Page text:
Click for next page ( 34


The National Academies | 500 Fifth St. N.W. | Washington, D.C. 20001
Copyright © National Academy of Sciences. All rights reserved.
Terms of Use and Privacy Statement



Below are the first 10 and last 10 pages of uncorrected machine-read text (when available) of this chapter, followed by the top 30 algorithmically extracted key phrases from the chapter as a whole.
Intended to provide our own search engines and external engines with highly rich, chapter-representative searchable text on the opening pages of each chapter. Because it is UNCORRECTED material, please consider the following text as a useful but insufficient proxy for the authoritative book pages.

Do not use for reproduction, copying, pasting, or reading; exclusively for search engines.

OCR for page 33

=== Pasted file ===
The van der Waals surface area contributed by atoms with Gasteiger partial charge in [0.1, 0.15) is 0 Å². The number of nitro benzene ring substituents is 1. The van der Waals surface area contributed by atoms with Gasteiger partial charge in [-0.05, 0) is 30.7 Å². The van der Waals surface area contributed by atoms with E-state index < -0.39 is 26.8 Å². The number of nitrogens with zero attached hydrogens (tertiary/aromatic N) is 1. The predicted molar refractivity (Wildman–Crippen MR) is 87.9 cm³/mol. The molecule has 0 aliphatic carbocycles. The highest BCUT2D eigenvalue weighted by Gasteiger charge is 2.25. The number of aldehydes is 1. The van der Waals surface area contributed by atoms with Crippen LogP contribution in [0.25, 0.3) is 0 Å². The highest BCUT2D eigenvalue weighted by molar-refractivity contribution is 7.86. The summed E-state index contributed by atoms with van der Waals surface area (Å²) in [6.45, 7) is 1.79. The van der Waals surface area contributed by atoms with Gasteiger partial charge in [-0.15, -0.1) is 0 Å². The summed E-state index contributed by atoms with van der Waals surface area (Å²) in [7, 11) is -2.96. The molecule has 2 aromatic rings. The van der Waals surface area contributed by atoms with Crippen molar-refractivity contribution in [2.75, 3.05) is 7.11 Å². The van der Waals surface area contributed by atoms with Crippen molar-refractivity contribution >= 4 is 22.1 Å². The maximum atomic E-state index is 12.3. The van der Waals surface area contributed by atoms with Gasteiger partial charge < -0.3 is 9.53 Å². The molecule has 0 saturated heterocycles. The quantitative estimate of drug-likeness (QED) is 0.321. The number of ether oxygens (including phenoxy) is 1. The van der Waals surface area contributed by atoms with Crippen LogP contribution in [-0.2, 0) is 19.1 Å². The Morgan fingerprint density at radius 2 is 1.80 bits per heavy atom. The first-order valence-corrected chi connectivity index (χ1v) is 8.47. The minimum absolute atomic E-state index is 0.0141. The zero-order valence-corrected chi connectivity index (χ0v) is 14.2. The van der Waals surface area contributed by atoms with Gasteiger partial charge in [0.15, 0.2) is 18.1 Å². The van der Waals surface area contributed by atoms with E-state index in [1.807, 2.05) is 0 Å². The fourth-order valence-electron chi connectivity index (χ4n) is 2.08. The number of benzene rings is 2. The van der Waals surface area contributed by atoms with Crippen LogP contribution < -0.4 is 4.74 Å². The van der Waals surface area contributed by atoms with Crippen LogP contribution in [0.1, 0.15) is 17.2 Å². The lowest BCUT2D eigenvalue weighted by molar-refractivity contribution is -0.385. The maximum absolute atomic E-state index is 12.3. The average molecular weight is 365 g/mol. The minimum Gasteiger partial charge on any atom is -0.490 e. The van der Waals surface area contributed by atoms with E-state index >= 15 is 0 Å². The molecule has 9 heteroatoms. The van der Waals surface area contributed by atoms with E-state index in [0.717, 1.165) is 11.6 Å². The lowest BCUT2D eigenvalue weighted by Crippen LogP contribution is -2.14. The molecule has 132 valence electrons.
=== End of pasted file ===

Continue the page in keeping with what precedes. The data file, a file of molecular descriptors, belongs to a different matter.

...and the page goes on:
33 help decrease rutting when the HMA mixture is exposed to 50 moisture. The MBV for each mixture is also shown on the fig- y = -1.46x + 69.2 ure. There does not appear to be any pattern to the rutting as 40 R2 = 0.99 a function of the MBV. Indeed the three mixtures showing the Percent Cracking least amount of rutting have MBV ranging from 1.3 to 8.0. 30 20 Fatigue Mixtures These tests were the research team's attempt to produce 10 fatigue cracking in the APT facility and the results were some- what mixed. Three of the HMA mixtures exhibited fatigue 0 25 30 35 40 45 50 cracking; the other three mixtures never developed fatigue FOE21, % cracking due to the inability to control temperature in the APT facility. However, considering the limitations of the data, some Figure 39. Fatigue cracking/flat or general conclusions can be drawn from the fatigue testing por- elongated relationship. tion of the experiment. The percent fatigue cracking (i.e., the percentage of cracked 50 area to total area) as a function of the coarse aggregate UVA and FOE21, shown in Figures 38 and 39, respectively, indi- cates a trend in the data. As UVA or FOE21 increase, so do the 40 number of APT wheel passes required to fatigue HMA mix- tures. Figures 38 and 39 also show best fit lines, equations of Percent Cracking the lines, and R2 values. These are presented for informational 30 purposes only. With three data points an excellent fit can nearly always be obtained. However, the trends appear valid 20 and indicate that an HMA mixture containing coarse aggre- gates with UVA and/or FOE21 values in the 45- to 50-percent range would much better resist fatigue cracking than mix- 10 tures with UVA and/or FOE21 values below 45 percent. Figure 40 is a plot of the percent fatigue cracking as a function of fine aggregate UVA for the three fine-graded 0 40 42 44 46 48 50 UVA, % 50 Figure 40. Fatigue cracking/fine y = -4.62x + 224.7 aggregate UVA relationship. 40 R2 = 0.99 Percent Cracking 30 mixtures. The data are obviously scattered because the FA-3 and FA-4 mixtures never exhibited fatigue cracking 20 because of the inability to control ambient temperature. Both mixtures received 20,000 passes before testing was dis- 10 continued due to rutting. Recent fatigue testing in the APT with temperature control suggests that these mixtures may 0 have sustained additional passes (up to approximately 40 42 44 46 48 50 100,000) before failing in fatigue. From the data available, UVA, % it is not possible to draw conclusions on the trend in the Figure 38. Fatigue cracking/coarse fatigue cracking as a function of the fine aggregate UVA aggregate UVA relationship. relationship.